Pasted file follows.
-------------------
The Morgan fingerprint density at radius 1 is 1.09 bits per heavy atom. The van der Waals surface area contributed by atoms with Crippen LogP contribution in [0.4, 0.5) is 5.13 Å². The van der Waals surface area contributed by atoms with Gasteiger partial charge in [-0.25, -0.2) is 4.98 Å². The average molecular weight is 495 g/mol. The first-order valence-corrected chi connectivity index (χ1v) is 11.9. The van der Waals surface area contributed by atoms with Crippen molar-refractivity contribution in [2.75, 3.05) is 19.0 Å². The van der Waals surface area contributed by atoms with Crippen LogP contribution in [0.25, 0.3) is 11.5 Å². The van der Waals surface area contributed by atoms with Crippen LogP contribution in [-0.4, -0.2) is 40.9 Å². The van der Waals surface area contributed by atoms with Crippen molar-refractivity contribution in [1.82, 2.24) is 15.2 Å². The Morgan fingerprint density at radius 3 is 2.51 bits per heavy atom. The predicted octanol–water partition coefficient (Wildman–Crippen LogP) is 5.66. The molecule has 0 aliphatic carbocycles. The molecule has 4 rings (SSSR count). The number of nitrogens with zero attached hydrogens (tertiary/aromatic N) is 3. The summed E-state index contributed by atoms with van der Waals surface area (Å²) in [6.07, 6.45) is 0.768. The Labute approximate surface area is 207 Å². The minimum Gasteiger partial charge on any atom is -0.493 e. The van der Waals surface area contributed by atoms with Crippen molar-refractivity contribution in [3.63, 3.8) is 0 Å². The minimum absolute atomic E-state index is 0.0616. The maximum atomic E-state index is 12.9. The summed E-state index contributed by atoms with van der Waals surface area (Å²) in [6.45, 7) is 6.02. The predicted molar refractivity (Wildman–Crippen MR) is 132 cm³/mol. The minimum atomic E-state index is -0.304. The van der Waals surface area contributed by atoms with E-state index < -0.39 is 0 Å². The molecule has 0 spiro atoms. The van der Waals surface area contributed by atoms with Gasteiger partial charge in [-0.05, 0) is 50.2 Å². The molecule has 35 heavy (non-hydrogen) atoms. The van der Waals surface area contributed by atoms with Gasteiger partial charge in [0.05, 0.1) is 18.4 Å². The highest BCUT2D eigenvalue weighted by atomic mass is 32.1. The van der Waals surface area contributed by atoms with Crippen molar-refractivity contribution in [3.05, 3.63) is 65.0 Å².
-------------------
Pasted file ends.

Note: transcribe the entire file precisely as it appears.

The Morgan fingerprint density at radius 1 is 1.09 bits per heavy atom. The van der Waals surface area contributed by atoms with Crippen LogP contribution in [0.4, 0.5) is 5.13 Å². The van der Waals surface area contributed by atoms with Gasteiger partial charge in [-0.25, -0.2) is 4.98 Å². The average molecular weight is 495 g/mol. The first-order valence-corrected chi connectivity index (χ1v) is 11.9. The van der Waals surface area contributed by atoms with Crippen molar-refractivity contribution in [2.75, 3.05) is 19.0 Å². The van der Waals surface area contributed by atoms with Crippen LogP contribution in [0.25, 0.3) is 11.5 Å². The van der Waals surface area contributed by atoms with Crippen LogP contribution in [-0.4, -0.2) is 40.9 Å². The van der Waals surface area contributed by atoms with Crippen molar-refractivity contribution in [1.82, 2.24) is 15.2 Å². The Morgan fingerprint density at radius 3 is 2.51 bits per heavy atom. The predicted octanol–water partition coefficient (Wildman–Crippen LogP) is 5.66. The molecule has 0 aliphatic carbocycles. The molecule has 4 rings (SSSR count). The number of nitrogens with zero attached hydrogens (tertiary/aromatic N) is 3. The summed E-state index contributed by atoms with van der Waals surface area (Å²) in [6.07, 6.45) is 0.768. The Labute approximate surface area is 207 Å². The minimum Gasteiger partial charge on any atom is -0.493 e. The van der Waals surface area contributed by atoms with Crippen molar-refractivity contribution in [3.63, 3.8) is 0 Å². The minimum absolute atomic E-state index is 0.0616. The maximum atomic E-state index is 12.9. The summed E-state index contributed by atoms with van der Waals surface area (Å²) in [6.45, 7) is 6.02. The predicted molar refractivity (Wildman–Crippen MR) is 132 cm³/mol. The minimum atomic E-state index is -0.304. The van der Waals surface area contributed by atoms with E-state index < -0.39 is 0 Å². The molecule has 0 spiro atoms. The van der Waals surface area contributed by atoms with Gasteiger partial charge in [-0.05, 0) is 50.2 Å². The molecule has 35 heavy (non-hydrogen) atoms. The van der Waals surface area contributed by atoms with Gasteiger partial charge in [0.05, 0.1) is 18.4 Å². The highest BCUT2D eigenvalue weighted by atomic mass is 32.1. The van der Waals surface area contributed by atoms with Crippen molar-refractivity contribution in [3.05, 3.63) is 65.0 Å².